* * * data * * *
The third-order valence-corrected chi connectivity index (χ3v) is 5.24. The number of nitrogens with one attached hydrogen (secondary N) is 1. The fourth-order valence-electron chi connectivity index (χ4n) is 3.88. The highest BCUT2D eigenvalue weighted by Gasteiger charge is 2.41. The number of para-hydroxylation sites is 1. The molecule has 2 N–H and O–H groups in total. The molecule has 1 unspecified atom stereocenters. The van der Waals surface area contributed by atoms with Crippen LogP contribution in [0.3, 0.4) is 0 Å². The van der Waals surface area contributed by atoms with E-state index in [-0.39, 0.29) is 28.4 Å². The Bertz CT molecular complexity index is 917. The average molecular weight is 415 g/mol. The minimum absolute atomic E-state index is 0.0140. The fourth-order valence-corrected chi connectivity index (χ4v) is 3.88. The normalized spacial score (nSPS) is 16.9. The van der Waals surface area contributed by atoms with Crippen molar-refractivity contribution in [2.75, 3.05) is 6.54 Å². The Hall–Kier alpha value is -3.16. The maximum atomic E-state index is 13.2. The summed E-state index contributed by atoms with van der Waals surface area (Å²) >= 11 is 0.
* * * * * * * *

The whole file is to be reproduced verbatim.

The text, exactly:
The third-order valence-corrected chi connectivity index (χ3v) is 5.24. The number of nitrogens with one attached hydrogen (secondary N) is 1. The fourth-order valence-electron chi connectivity index (χ4n) is 3.88. The highest BCUT2D eigenvalue weighted by Gasteiger charge is 2.41. The number of para-hydroxylation sites is 1. The molecule has 2 N–H and O–H groups in total. The molecule has 1 unspecified atom stereocenters. The van der Waals surface area contributed by atoms with Crippen LogP contribution in [0.3, 0.4) is 0 Å². The van der Waals surface area contributed by atoms with E-state index in [-0.39, 0.29) is 28.4 Å². The Bertz CT molecular complexity index is 917. The average molecular weight is 415 g/mol. The minimum absolute atomic E-state index is 0.0140. The fourth-order valence-corrected chi connectivity index (χ4v) is 3.88. The normalized spacial score (nSPS) is 16.9. The van der Waals surface area contributed by atoms with Crippen molar-refractivity contribution in [2.75, 3.05) is 6.54 Å². The Hall–Kier alpha value is -3.16. The maximum atomic E-state index is 13.2. The summed E-state index contributed by atoms with van der Waals surface area (Å²) >= 11 is 0.